Tag Archives: HIV/AIDS prevention

Social Networks Have Always Battled HIV/AIDS

Andrew Savulich / AP

When’s the last time you saved thousands of lives with a Facebook post? It happened last year to Greg Owen, recently profiled by Buzzfeed UK, a part-time bartender and club promoter from Northern Ireland who contributed to last year’s steep drop in new HIV diagnoses in London while homeless, underemployed, and himself HIV positive.

On 11 August 2015, Owen posted on Facebook to let his friends know that he planned to begin taking PrEP. A friend, who was HIV-positive and had been prescribed the drug as part of his treatment before switching medication, offered him some spare pills. Owen’s plan was to start taking them and blog about his experiences—a “blow by blow” account, he says, laughing…

The day after the Facebook post, he went to a sexual health clinic to double-check he was HIV-negative before taking the pills. Moments later, the nurse gave him the result of the rapid pin-prick blood test: It was positive. He had missed his chance to prevent it.

“I felt sick,” says Owen. “I said, ‘I need to have a cigarette.’ I was in shock.”

The following evening, aware that his friends on Facebook would soon be asking how he was getting on with PrEP, and while working a shift in a gay bar, Owen posted an update on the site telling everyone he was HIV-positive.

That single act triggered a chain of events that would change everything.

This single post caused Owen to become the unintentional poster boy for PrEP, or pre-exposure prophylaxis, also known by the brand name Truvada, a pill taken daily that can help prevent the risk of HIV infection. PrEP is available in the US under most insurance programs, including Medicaid, but in 2015, it was still unavailable on the UK’s National Health Service.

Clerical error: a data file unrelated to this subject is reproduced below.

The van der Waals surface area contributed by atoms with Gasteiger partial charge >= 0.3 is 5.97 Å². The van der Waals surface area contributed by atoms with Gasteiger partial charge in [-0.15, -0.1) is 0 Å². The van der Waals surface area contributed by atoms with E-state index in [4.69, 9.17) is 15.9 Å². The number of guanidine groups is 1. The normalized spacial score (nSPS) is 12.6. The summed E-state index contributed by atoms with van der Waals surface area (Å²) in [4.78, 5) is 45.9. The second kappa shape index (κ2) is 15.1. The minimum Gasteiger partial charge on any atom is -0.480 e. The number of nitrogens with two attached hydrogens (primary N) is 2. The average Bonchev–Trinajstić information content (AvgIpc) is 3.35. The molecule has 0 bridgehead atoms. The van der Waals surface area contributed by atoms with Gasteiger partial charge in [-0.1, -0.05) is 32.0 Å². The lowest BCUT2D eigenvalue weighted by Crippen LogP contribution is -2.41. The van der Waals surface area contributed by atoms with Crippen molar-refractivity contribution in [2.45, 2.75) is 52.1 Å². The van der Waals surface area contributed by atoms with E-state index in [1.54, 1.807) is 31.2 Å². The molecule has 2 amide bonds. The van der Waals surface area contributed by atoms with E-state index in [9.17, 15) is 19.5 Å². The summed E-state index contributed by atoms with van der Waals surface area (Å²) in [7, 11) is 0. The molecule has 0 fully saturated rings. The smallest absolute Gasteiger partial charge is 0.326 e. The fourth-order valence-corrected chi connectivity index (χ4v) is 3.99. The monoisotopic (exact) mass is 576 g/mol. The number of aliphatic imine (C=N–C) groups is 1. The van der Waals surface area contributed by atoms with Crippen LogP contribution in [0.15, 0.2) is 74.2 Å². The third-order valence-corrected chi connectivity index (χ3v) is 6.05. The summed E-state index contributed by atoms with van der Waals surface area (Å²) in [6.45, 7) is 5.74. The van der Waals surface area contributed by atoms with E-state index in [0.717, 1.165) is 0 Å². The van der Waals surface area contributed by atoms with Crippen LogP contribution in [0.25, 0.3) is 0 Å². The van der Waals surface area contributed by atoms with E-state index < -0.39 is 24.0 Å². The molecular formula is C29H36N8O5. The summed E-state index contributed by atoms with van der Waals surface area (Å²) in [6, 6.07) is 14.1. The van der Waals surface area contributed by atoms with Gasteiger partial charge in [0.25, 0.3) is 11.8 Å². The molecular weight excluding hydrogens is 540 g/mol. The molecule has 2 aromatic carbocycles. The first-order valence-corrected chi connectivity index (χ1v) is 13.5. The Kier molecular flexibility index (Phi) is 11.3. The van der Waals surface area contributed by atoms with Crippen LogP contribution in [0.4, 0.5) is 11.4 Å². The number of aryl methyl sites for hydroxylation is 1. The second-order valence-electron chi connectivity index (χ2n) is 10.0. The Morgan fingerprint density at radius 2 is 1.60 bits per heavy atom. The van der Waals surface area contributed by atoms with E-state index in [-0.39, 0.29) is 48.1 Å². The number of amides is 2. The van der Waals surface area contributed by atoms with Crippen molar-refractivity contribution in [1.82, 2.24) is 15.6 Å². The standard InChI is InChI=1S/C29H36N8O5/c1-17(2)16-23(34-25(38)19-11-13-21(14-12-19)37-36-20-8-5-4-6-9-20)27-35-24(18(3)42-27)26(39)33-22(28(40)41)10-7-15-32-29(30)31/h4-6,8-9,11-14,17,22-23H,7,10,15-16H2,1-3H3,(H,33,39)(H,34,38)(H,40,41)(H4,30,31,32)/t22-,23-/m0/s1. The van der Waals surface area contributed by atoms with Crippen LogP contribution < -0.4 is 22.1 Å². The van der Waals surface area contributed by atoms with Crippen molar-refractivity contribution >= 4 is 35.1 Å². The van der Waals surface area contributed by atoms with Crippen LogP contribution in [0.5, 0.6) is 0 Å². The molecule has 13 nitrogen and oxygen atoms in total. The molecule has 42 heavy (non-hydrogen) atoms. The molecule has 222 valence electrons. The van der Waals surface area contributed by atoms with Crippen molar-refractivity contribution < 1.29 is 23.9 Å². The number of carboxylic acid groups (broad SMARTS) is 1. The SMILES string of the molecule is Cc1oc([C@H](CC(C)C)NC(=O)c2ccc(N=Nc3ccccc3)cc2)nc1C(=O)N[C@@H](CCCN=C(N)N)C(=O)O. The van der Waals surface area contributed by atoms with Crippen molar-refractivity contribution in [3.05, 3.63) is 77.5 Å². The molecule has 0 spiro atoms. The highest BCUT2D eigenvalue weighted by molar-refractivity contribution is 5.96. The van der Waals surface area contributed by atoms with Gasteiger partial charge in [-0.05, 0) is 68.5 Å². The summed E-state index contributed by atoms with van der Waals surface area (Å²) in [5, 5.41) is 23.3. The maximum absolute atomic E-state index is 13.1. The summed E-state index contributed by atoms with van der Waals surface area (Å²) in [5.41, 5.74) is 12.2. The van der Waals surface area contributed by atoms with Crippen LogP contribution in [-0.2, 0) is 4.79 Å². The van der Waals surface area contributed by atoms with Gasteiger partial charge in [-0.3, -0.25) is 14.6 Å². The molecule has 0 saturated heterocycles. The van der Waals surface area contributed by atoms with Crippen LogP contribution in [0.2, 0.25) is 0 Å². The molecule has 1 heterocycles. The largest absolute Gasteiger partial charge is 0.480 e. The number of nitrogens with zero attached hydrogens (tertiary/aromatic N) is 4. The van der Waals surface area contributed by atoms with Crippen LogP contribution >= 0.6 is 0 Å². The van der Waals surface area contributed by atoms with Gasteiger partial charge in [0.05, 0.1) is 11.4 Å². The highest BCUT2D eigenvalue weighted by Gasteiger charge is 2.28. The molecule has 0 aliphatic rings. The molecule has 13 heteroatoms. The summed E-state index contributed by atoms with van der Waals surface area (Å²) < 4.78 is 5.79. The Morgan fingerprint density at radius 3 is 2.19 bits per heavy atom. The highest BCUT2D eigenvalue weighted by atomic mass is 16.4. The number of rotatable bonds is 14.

With the help of social media and a homegrown website about the PrEP regimen, Owen got word to thousands of people, garnering the attention of public health officials along the way. It’s a trajectory made all the more surprising by Owen’s total lack of resources and official support. Owen managed to turn his social contacts and personal commitment to HIV prevention into a movement—and by doing so, unwittingly became the latest in a long line of underfunded, grassroots activists who have battled HIV/AIDS through social networks.

The gay community confronted the illness in the early 1980s, when public health officials heard reports of a “gay cancer” spreading through San Francisco and New York. Before HIV or AIDS even had a name, gay men gathered in the Greenwich Village living room of playwright and activist Larry Kramer, where they met with Dr. Alvin Friedman-Kien, a dermatologist and virologist who told them what he knew about the disease. They could hardly believe what they heard.

Kramer’s living room became the headquarters for Gay Men’s Health Crisis, now America’s oldest AIDS organization, as HIV/AIDS began to decimate gay communities and disbelief turned to action. The group, and others like it, relied on social networking to get the word out about AIDS. They disseminated the latest research, raised funds, and provided critical support for patients at all stages. “Nobody paid any attention to it, recalls Kramer in an interview with Frontline. “We didn’t exist.” (Kramer later parted ways with GMHC and went on to help found ACT UP, an advocacy group whose in-your-face tactics drew national attention to the crisis.)